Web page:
Is that thing a “fixer upper” or a “tear down”?

Today a friend asked me how real estate appraisers value properties that are in “below average” condition.  He wanted to know if we valued them in their “as is” condition, and whether or not repair costs were factored in.

In essence, how do you know if a property is a “fixer upper” or a “tear down”?

In a nutshell:

  1. If a property is in poor condition, an appraiser considers whether or not the value of the real estate, in its “as is” condition, exceeds the value of the underlying land.
  2. An appraiser determines this by analyzing the cost to repair the building to typical/average condition, and comparing the net value against the value of the underlying land, less demolition costs.

In detail:

It’s a relatively simple process, the appraisal buzzwords associated with this valuation method are “highest and best use” and “cost to cure”.

To demonstrate the analysis, I went on the Honolulu MLS and found a commercial property built in 1959, the same year Hawaii became a State.

Here, in all of its glory, is the poor condition (according to MLS)  office / retail property known as “1339 North School Street”:

1339 North School Street

1339 North School Street, Honolulu, Hawaii

A bunch of appraiser math/mumbo-jumbo below, skip to the chart at the end to see the answer.

For our purposes, the asking price is irrelevant, especially because the listing includes additional land parcels.  The figures used below are part of a simplistic appraisal demonstration only.

Let’s assume an appraiser determines that vacant land in the subject neighborhood is worth $100 per square foot.  Similarly, let’s assume average/typical commercial buildings are selling for $300 per square foot of building area.  The values would compare as shown below.

HYPOTHETICAL APPRAISED VALUES – 1339 N. School St.
Item Area in Square Feet Value Per Square Foot Total Value
Vacant Land 20,000 $100 $2,000,000
Less: Demolition Costs     -$100,000
Equals: Property Value   $1,900,000
       
Average Condition Building 7,500 $300 $2,250,000
    Difference $350,000

Since the value of an average condition building “as improved” is worth more than the property “assuming demolition”, we proceed to the next step: determining the value of the building in poor condition (its “as is” condition).

HYPOTHETICAL APPRAISED PROPERTY VALUE – COST TO CURE
Item Building Area
in Square Feet
Building Value
Per Square Foot
Total Value
Average Condition Building 7,500 $300 $2,250,000
Less: Cost to repair to average condition   -$500,000
Equals: Poor Condition Property Value   $1,750,000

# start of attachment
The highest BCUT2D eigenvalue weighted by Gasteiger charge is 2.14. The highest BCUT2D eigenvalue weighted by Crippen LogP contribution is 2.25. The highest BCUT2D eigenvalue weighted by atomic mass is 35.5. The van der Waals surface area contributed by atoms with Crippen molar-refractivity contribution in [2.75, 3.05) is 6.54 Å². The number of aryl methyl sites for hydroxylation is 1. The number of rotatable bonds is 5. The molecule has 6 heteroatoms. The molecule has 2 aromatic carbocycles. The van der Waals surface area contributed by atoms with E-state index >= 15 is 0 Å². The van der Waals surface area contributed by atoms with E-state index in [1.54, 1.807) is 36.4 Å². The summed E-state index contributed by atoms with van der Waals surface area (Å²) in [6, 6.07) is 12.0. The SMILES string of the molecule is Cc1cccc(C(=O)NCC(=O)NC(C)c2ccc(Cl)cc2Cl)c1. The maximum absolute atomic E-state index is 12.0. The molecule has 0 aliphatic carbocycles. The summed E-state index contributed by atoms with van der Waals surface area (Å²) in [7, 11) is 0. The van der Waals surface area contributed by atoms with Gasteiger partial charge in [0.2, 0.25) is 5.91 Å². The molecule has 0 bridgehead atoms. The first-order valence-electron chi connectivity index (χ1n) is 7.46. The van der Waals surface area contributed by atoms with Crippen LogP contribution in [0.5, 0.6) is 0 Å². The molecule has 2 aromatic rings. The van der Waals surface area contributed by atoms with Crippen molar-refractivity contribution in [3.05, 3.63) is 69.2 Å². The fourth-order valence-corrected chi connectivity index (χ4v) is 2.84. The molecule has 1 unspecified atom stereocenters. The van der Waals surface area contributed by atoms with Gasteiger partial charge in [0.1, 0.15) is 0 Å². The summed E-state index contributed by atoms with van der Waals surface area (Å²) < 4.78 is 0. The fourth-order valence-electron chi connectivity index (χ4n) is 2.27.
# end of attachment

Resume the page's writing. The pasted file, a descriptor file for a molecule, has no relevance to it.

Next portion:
Let’s assume a reputable contractor estimated the construction/repair cost necessary to renovate the subject building to “average” condition to be $500,000.  This amount is deducted from the “if in average condition” building value to arrive at the value of the overall property in poor condition of $1.75 million.

So, where are we at?

How does land value (assuming demolition) compare to property value (assuming renovation)?

HYPOTHETICAL APPRAISED VALUES – HIGHEST AND BEST USE
Item Total Value
Land Value Assuming Demolition $1,900,000
   
Poor Condition Property Value $1,750,000
Yep, it's a tear down.

Yep, it’s a tear down.

In this hypothetical scenario, the value of the underlying land, even after deducting demolition costs, exceeds the value of the poor condition property “as is”.  Therefore, the highest and best use of the property is demolition of the built-in-1959 (54 year old) improvements to make way for new development.

Questions, comments?  Please leave them in the comment box, I would be happy to clarify and/or expand.

Aloha, Chris

About Chris Ponsar
I'm a commercial and high-end residential real estate appraiser in Hawaii. I'm passionate about appraisal and valuation issues in the same way some folks obsess over football, shopping, or bacon. I love this stuff.

3 Responses to Is that thing a “fixer upper” or a “tear down”?

  1. Dave B says:

    I know that you established land value, but let’s assume that every other commercial building in the area of the subject property is in the same condition. Would you still subtract the $500K “Cost to Repair to Average Condition” as part of the appraisal?

    • Chris Ponsar says:

      Hi Dave, thanks for the comment, good question!

      If every other sale in the area is in similar (poor) condition, we’re done.

      In fact, we’re so done that we might not even need to consider land value if we believe that the buyers of the other poor condition properties are informed and know more about demolition costs than we do.

      So in short, no. No need to add or deduct anything for renovation if all the comps are in the same condition as the subject.

    • Chris Ponsar says:

      Dave – Just updated the post with a bar graph that (I hope) better explains the relationship between the numbers. Thanks for helping me clarify.

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